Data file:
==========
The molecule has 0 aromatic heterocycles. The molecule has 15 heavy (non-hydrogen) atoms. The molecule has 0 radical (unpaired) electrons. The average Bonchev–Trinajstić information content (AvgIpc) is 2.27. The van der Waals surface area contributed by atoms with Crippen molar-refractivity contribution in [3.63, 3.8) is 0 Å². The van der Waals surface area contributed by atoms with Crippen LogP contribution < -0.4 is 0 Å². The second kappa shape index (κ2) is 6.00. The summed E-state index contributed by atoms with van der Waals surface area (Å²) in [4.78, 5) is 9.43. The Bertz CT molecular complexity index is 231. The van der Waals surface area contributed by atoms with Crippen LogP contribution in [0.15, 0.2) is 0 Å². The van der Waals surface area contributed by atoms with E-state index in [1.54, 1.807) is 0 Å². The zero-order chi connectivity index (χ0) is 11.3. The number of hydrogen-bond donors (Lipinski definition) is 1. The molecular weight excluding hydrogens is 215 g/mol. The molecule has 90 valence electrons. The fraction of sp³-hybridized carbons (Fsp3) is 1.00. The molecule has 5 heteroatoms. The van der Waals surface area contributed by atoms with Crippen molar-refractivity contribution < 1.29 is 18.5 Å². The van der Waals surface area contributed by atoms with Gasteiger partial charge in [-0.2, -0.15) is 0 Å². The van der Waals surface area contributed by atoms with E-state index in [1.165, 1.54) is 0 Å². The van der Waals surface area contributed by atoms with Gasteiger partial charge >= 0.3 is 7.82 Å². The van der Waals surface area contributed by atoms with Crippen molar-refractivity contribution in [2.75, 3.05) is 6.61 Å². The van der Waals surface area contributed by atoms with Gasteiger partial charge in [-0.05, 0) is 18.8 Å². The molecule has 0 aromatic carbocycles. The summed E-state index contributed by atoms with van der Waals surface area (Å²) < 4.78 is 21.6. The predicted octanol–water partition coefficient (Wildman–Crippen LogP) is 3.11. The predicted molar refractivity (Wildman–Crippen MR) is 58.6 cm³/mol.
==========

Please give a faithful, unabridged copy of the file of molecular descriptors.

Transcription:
The molecule has 0 aromatic heterocycles. The molecule has 15 heavy (non-hydrogen) atoms. The molecule has 0 radical (unpaired) electrons. The average Bonchev–Trinajstić information content (AvgIpc) is 2.27. The van der Waals surface area contributed by atoms with Crippen molar-refractivity contribution in [3.63, 3.8) is 0 Å². The van der Waals surface area contributed by atoms with Crippen LogP contribution < -0.4 is 0 Å². The second kappa shape index (κ2) is 6.00. The summed E-state index contributed by atoms with van der Waals surface area (Å²) in [4.78, 5) is 9.43. The Bertz CT molecular complexity index is 231. The van der Waals surface area contributed by atoms with Crippen LogP contribution in [0.15, 0.2) is 0 Å². The van der Waals surface area contributed by atoms with E-state index in [1.54, 1.807) is 0 Å². The zero-order chi connectivity index (χ0) is 11.3. The number of hydrogen-bond donors (Lipinski definition) is 1. The molecular weight excluding hydrogens is 215 g/mol. The molecule has 90 valence electrons. The fraction of sp³-hybridized carbons (Fsp3) is 1.00. The molecule has 5 heteroatoms. The van der Waals surface area contributed by atoms with Crippen molar-refractivity contribution < 1.29 is 18.5 Å². The van der Waals surface area contributed by atoms with Gasteiger partial charge in [-0.2, -0.15) is 0 Å². The van der Waals surface area contributed by atoms with E-state index in [1.165, 1.54) is 0 Å². The van der Waals surface area contributed by atoms with Gasteiger partial charge >= 0.3 is 7.82 Å². The van der Waals surface area contributed by atoms with Crippen molar-refractivity contribution in [2.75, 3.05) is 6.61 Å². The van der Waals surface area contributed by atoms with Gasteiger partial charge in [-0.05, 0) is 18.8 Å². The molecule has 0 aromatic carbocycles. The summed E-state index contributed by atoms with van der Waals surface area (Å²) < 4.78 is 21.6. The predicted octanol–water partition coefficient (Wildman–Crippen LogP) is 3.11. The predicted molar refractivity (Wildman–Crippen MR) is 58.6 cm³/mol.